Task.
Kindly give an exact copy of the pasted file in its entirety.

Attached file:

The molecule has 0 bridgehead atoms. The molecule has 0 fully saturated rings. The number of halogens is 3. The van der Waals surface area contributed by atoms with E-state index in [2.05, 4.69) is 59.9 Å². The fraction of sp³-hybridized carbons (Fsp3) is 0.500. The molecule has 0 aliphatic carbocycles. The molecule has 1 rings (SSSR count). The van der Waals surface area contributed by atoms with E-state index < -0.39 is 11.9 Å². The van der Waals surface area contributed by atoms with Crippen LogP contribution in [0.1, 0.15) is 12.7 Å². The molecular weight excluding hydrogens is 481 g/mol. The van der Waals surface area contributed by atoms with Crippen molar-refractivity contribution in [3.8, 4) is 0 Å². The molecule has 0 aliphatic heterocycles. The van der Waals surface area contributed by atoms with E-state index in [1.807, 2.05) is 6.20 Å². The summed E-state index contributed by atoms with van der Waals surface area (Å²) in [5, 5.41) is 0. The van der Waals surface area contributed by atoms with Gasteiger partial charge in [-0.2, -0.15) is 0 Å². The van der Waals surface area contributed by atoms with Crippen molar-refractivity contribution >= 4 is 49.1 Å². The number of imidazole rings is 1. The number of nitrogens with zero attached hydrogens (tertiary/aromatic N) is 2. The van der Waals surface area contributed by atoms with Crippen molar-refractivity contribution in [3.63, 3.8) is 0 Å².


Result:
The molecule has 0 bridgehead atoms. The molecule has 0 fully saturated rings. The number of halogens is 3. The van der Waals surface area contributed by atoms with E-state index in [2.05, 4.69) is 59.9 Å². The fraction of sp³-hybridized carbons (Fsp3) is 0.500. The molecule has 0 aliphatic carbocycles. The molecule has 1 rings (SSSR count). The van der Waals surface area contributed by atoms with E-state index < -0.39 is 11.9 Å². The van der Waals surface area contributed by atoms with Crippen LogP contribution in [0.1, 0.15) is 12.7 Å². The molecular weight excluding hydrogens is 481 g/mol. The van der Waals surface area contributed by atoms with Crippen molar-refractivity contribution in [3.8, 4) is 0 Å². The molecule has 0 aliphatic heterocycles. The van der Waals surface area contributed by atoms with E-state index in [1.807, 2.05) is 6.20 Å². The summed E-state index contributed by atoms with van der Waals surface area (Å²) in [5, 5.41) is 0. The van der Waals surface area contributed by atoms with Gasteiger partial charge in [-0.2, -0.15) is 0 Å². The van der Waals surface area contributed by atoms with Crippen molar-refractivity contribution >= 4 is 49.1 Å². The number of imidazole rings is 1. The number of nitrogens with zero attached hydrogens (tertiary/aromatic N) is 2. The van der Waals surface area contributed by atoms with Crippen molar-refractivity contribution in [3.63, 3.8) is 0 Å².